• Independence Street (vulytsia Nezalezhnosti) / Tysmenytsia Road (doroha Tysmenetska)
  • Halych Road (vulytsia Halytska)
  • Hetman Mazepa Street (vulytsia Hetmana Mazepy) / Krykhivtsi Road (doroha Krykhivetska)
  • Yevhen Konovalets Road (vulytsia Yevhena Konovaltsia)
  • Vovchynets Street (vulytsia Vovchynetska)
  • Vasyl Stefanyk Shore Drive (naberezhna Vasylia Stefanyka)
One of many street cafes in the city centre

City squares[edit]

The city has seven main city squares, four of them located in the "old town" part of the city.

  • Viche Maidan
  • Market Square
  • Sheptytskyi Square
  • Pryvokzalna Square
  • Mickiewicz Square (Mickiewicz Park)
  • Liberation Square
  • European Square

Rural-urban fringe districts[edit]

Like a lot of regional centers in Ukraine and the former Soviet Union, Ivano-Frankivsk is well known for its rural-urban fringe panel building residential districts, too.

  • BAM
  • Kaskad
  • Positron
  • Budivelnykiv


Ivano-Frankivsk Railway Station
Public transportation

The city of Ivano-Frankivsk has an extensive network of public transport including buses, trolleybuses, and taxis. There are nine trolleybus routes and about 52 for regular buses. Some of the routes run beyond the city into nearby villages.

Road map of Ivano-Frankivsk
Railway transportation

The city is served by the Ivano-Frankivsk railway station. There are also smaller railway stations in adjacent villages, including Uhryniv and Khryplyn. All of them are part of Lviv Railways.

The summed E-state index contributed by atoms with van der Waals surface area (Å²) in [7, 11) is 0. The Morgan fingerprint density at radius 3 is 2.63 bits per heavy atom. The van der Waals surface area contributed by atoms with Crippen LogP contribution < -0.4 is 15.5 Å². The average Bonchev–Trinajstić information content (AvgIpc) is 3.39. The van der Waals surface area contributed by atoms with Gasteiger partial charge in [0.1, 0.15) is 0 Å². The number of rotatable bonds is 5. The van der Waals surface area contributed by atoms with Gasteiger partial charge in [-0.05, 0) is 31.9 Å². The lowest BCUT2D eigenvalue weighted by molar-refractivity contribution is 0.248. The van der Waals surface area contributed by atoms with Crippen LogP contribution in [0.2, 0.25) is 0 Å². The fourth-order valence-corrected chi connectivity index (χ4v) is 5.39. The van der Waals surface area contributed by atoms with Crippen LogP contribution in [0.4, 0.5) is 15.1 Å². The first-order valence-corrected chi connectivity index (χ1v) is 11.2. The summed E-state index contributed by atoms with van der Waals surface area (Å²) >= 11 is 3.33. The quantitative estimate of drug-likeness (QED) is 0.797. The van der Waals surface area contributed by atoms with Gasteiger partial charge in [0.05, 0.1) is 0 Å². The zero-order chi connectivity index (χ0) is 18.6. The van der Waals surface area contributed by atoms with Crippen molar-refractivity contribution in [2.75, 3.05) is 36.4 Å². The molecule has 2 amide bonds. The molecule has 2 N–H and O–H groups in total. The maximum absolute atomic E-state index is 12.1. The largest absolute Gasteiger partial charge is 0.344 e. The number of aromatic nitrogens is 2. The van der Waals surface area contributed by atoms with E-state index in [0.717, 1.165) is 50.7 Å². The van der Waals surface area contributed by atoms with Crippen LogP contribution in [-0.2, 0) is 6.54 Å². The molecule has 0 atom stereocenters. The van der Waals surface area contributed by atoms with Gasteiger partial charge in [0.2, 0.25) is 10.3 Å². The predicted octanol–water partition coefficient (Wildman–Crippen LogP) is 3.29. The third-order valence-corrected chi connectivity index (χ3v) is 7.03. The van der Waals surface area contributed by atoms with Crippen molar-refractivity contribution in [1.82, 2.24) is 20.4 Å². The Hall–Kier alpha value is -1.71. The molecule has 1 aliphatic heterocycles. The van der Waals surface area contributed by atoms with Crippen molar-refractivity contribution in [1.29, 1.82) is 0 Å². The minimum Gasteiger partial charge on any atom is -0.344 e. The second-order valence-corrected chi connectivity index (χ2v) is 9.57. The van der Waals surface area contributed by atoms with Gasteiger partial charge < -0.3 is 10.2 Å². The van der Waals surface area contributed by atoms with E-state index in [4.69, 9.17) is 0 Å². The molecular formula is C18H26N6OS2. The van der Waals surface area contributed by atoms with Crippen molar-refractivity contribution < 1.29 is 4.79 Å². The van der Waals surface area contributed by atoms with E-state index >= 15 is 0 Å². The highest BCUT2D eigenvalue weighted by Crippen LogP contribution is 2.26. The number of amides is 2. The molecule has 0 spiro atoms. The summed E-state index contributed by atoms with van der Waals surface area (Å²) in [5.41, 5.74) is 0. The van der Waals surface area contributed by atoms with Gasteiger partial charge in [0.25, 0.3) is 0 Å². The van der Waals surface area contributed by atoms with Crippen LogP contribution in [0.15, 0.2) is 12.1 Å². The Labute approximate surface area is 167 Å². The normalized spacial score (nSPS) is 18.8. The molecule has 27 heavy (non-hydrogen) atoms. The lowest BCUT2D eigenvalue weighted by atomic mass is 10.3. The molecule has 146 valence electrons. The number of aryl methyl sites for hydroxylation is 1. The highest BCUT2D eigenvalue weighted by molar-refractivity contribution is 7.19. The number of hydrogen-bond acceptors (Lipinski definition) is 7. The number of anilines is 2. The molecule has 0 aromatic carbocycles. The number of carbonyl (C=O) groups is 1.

Bus transportation

Until 2008, the railway terminal also housed a bus terminal which provided several inter-city bus routes, including some to international destinations. In 2000, construction began on a new bus terminal next to the railway terminus on Zaliznychna Street. Inauguration of the new bus terminal took place on 22 May 2010. At the opening ceremony the Mayor of the city, Viktor Anushkevičius, noted that the new bus terminal was only partially completed, and for a period it would be necessary to offload passengers at the Pryvokzalna Square, which is already saturated with traffic. He also emphasised the need for another bus station on the outskirts of the city.[39]

Ivano-Frankivsk International Airport
Airways transportation

The city is served by Ivano-Frankivsk International Airport, which was granted international status in 1992. The airport shares its facilities with the 114 Brigade of the Ukrainian Air Force. Since 2002, the airport has been leased to the private enterprise company Yavson, and from 2005 the Public limited company Naftokhimik Prykarpattia, a (subsidiary of Ukrnafta). The contract with Naftokhimik Prykarpattia expired in 2013.


There are many lodging options in Ivano-Frankivsk. Ivano-Frankivsk has one four-star hotel ("Park Hotel"[40]) and three three-star hotels ("Nadia",[41] "Auscoprut",[42] "Pid Templem"[43]).


The city of Ivano-Frankivsk is located on the intersection of three major national (Ukraine) routes: H 18, H 09, and H 10. There also is one important regional route T09-06. All the H-routes eventually connect to E50.


Ivano-Frankivsk National Medical University